Crowley, who stressed that he was speaking for himself and not the board, said that if the regulators’ review finds that the string of nationwide fires is caused by “a mixture of arson and stupidity, then we might find it’s not a problem with the building code, it’s a problem with managing those particular projects.”
While it’s nearly impossible to stop someone who is intent on setting a fire, Crowley said, the best deterrent is surveillance cameras and round-the-clock security, which is a nominal investment on a multimillion dollar project.
Arson and heating equipment too close to flammable materials are tied for the second most common cause of fires at construction sites nationwide, according to the National Fire Protection Association. The top offender is cooking equipment, such as workers’ hot plates, accounting for 27 percent of the fires annually between 2010 and 2014.
At the time of the 2007 fire in East Longmedow, a project manager was living in a trailer on the property but didn’t hear or see anything suspicious before the complex erupted in flames. Melted gasoline cans indicated it was arson, but nobody was ever charged.
Eric Mulligan, president of Oregon-based Colson & Colson, which developed the East Longmeadow project and rebuilt it after the fire, said the company “ramped up security” on all of its projects, including night watchmen and video security, after the 2007 blaze.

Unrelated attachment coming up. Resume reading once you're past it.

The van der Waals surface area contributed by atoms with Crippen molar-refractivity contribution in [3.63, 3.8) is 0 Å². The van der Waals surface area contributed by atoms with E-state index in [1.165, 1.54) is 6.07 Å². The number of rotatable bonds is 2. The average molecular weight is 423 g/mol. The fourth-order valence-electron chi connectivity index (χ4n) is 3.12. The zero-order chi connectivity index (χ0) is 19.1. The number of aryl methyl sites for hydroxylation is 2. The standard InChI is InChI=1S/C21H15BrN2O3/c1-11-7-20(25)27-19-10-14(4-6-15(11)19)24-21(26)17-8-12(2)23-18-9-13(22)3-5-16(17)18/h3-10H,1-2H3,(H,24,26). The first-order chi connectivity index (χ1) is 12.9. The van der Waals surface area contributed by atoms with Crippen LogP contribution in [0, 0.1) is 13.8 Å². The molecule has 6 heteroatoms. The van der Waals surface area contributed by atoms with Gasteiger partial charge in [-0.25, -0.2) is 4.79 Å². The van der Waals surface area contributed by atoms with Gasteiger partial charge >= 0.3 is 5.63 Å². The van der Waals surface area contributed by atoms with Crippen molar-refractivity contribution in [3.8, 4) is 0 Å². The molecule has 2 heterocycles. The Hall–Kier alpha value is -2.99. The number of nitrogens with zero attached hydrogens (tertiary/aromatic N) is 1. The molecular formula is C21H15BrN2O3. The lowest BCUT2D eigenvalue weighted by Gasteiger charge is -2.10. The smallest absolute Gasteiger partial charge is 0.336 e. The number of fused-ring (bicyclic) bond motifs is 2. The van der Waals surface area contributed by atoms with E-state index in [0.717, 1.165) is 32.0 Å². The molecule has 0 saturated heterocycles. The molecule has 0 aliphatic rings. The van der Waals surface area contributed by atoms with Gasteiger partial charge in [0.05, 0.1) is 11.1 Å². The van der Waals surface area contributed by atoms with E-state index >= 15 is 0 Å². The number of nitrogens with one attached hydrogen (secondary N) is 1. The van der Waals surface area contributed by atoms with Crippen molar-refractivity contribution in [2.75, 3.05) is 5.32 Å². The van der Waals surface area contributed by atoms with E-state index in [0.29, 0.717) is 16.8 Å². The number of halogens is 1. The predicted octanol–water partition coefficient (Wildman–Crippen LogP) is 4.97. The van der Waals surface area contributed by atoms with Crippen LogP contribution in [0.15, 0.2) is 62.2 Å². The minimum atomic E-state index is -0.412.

Most local officials are focusing on the safety of the building for residents rather than while it’s under construction, said Mulligan, so it falls to the builder and contractor to prevent fires while it’s being built. Mulligan said he’s never been required to submit a written fire prevention plan, even though he has developed 300 independent and retirement living complexes nationwide.
“Protecting life is a lot more important than protecting somebody’s wood-frame building,” Mulligan said. “I’m not a big proponent of more rules.”
But Gallagher, the Acushnet fire chief who also serves on the Massachusetts building regulations board, said the use of lightweight wood construction materials has “run amok in this state” and rules are needed that put more emphasis on public safety.
For nearly a decade, Acushnet has been requiring decals on the windows of buildings, indicating whether lightweight wood truss construction is used in the roofs, floors, or both, so firefighters know the potential danger of collapse if there’s a fire. It’s unclear if any other Massachusetts communities have followed suit.
Now fire officials say they hope the bill calling for a commission to study fire risks from lightweight wood construction will gain traction following the recent fires.
Senator Michael Brady, a Brockton Democrat who sponsored the Senate version of the bill, said the Joint Committee on Public Safety and Homeland Security is expected to take up all fire-related bills after Labor Day.
“Just looking into this makes sense,” Brady said.